The SPI-bus is a 4-wire serial communications interface used by many microprocessor peripheral chips. The Serial Peripheral Interface (SPI) circuit is a synchronous serial data link that is standard across many Motorola microprocessors and other peripheral chips. It provides support for a low/medium bandwidth (1 megabaud) network connection amongst CPUs and other devices supporting the SPI.
SPI bus is basically a relatively simple synchronous serial interface for connecting low speed external devices using quite minimal number of wires. SPI (serial peripheral interface) is an interface standard defined by Motorola on the MC68HCxx line of microcontrollers. A synchronous clock shifts serial data into and out of the microcontrollers in blocks of 8 bits. SPI – Serial Peripheral Interface. SPI is used frequently in handheld and other mobile platform systems.
SPI bus is a master/slave interface. Whenever two devices communicate, one is referred to as the “master” and the other as the “slave” device. The master drives the serial clock. When using SPI, data is simultaneously transmitted and received, making it a full-duplexed protocol.
Motorola’s names for the signals are as follows: SCLK for serial clock, which is always driven by the master: MISO is master-in slave-out data: MOSI is master-out slave-in data. In a typical application, connect the microcontroller’s SCLK to the converter’s SCLK input, connect the MISO to the converter’s DOUT pin, and connect the MOSI pin to the converter’s DIN pin. Serial protocols such as SPI, a chip-select input is required to enable the IC. Using this chip-select signal it is possible to connect many ICs to same SPI bus in parallel. If there is a chip-select (CS) signal in use, it can be driven by a spare microcontroller general-purpose output. Every IC connected to bus needs it’s own chip-select signal line. Thus, when 10 devices are on the bus, 10 chip-select lines, in addition to the shared clock and data lines, are needed to select the appropriate device.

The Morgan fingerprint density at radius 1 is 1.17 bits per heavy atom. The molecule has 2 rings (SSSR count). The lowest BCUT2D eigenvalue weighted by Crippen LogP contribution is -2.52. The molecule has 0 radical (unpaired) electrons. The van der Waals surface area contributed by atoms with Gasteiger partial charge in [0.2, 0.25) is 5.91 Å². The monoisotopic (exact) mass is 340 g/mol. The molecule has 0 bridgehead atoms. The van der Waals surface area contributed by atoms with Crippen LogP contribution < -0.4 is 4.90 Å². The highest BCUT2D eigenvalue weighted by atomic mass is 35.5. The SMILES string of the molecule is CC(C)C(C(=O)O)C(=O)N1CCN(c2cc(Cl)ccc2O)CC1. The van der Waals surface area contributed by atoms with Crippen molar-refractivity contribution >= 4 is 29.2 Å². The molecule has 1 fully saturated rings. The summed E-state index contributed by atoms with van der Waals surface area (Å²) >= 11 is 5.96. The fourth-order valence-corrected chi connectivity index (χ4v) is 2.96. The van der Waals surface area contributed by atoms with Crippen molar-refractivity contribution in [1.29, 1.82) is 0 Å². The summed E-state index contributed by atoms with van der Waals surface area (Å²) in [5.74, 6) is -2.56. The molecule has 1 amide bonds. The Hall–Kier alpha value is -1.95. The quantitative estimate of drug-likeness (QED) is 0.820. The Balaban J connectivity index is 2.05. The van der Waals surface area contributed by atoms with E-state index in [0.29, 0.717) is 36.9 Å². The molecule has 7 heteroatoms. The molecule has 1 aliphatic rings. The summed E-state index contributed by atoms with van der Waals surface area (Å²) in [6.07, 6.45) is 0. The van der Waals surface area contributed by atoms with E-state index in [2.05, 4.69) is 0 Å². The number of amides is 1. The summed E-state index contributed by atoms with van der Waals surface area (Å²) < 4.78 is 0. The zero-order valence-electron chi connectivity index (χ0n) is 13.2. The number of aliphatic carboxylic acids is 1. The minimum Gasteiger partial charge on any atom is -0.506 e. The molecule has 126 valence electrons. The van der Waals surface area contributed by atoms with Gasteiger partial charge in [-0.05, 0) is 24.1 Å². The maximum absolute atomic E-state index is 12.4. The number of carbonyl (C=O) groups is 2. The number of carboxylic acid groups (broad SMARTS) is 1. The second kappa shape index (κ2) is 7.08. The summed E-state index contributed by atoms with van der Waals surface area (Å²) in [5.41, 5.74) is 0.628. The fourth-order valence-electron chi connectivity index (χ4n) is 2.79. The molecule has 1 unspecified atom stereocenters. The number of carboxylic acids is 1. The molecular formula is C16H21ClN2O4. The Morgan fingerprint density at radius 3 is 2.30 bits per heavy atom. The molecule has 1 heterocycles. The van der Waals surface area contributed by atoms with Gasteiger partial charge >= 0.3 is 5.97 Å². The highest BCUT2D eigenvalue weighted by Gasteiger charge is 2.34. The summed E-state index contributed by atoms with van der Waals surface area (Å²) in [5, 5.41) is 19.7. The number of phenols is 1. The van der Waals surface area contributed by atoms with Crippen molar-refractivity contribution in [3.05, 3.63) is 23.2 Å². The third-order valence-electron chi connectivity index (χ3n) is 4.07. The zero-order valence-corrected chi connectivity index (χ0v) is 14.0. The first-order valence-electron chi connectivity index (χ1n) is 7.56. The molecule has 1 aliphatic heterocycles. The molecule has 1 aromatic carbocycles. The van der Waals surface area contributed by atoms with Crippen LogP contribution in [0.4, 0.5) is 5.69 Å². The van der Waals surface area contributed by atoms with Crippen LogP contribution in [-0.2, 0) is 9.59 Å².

The SPI interface is based on a 8 bit shift register. The shift clock (SCK) is provided by the master device. SCK is a gated clock and is only generated during shifting. SCK stays idle between transfers. Transmitting and receiving occurs simultaneously: While the master shifts out it’s transmit data, data from the slave is shifted in. As a result, the master must always send data in order to generate clocks, even if only data reception is required. The following diagram shows a basic interface and a sample data transfer: Data on SDO is shifted out with the falling SCK edge; data on SDI is sampled on the rising SCK edge. The SCK idle polarity is ‘High’.